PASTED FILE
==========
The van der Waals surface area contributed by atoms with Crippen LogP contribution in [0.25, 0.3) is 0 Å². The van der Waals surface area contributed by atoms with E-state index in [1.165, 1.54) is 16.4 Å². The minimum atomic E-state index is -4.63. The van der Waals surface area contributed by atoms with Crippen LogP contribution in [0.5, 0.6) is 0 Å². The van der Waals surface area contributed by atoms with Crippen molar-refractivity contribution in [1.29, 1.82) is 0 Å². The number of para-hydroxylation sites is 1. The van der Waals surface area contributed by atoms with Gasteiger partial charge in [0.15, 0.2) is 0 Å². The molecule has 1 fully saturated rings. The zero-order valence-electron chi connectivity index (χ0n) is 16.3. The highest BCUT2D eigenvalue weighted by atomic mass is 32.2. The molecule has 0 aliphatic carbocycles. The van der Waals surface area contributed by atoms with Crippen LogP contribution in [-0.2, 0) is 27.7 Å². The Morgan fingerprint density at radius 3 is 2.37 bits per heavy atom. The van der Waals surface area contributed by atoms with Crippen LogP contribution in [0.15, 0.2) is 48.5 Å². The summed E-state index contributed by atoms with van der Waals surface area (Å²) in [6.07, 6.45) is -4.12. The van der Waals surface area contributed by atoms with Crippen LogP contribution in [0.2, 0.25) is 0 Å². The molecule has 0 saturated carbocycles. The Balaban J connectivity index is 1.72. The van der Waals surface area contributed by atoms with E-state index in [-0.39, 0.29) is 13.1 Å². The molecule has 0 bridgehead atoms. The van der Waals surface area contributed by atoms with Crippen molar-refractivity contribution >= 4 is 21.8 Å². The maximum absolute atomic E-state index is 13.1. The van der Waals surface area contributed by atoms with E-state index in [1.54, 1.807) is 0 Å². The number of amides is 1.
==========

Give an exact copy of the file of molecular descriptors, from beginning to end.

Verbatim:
The van der Waals surface area contributed by atoms with Crippen LogP contribution in [0.25, 0.3) is 0 Å². The van der Waals surface area contributed by atoms with E-state index in [1.165, 1.54) is 16.4 Å². The minimum atomic E-state index is -4.63. The van der Waals surface area contributed by atoms with Crippen LogP contribution in [0.5, 0.6) is 0 Å². The van der Waals surface area contributed by atoms with Crippen molar-refractivity contribution in [1.29, 1.82) is 0 Å². The number of para-hydroxylation sites is 1. The van der Waals surface area contributed by atoms with Gasteiger partial charge in [0.15, 0.2) is 0 Å². The molecule has 1 fully saturated rings. The zero-order valence-electron chi connectivity index (χ0n) is 16.3. The highest BCUT2D eigenvalue weighted by atomic mass is 32.2. The molecule has 0 aliphatic carbocycles. The van der Waals surface area contributed by atoms with Crippen LogP contribution in [-0.2, 0) is 27.7 Å². The Morgan fingerprint density at radius 3 is 2.37 bits per heavy atom. The van der Waals surface area contributed by atoms with Crippen LogP contribution in [0.15, 0.2) is 48.5 Å². The summed E-state index contributed by atoms with van der Waals surface area (Å²) in [6.07, 6.45) is -4.12. The van der Waals surface area contributed by atoms with Crippen LogP contribution in [0.2, 0.25) is 0 Å². The molecule has 0 saturated carbocycles. The Balaban J connectivity index is 1.72. The van der Waals surface area contributed by atoms with E-state index in [-0.39, 0.29) is 13.1 Å². The molecule has 0 bridgehead atoms. The van der Waals surface area contributed by atoms with Crippen molar-refractivity contribution >= 4 is 21.8 Å². The maximum absolute atomic E-state index is 13.1. The van der Waals surface area contributed by atoms with E-state index in [1.54, 1.807) is 0 Å². The number of amides is 1.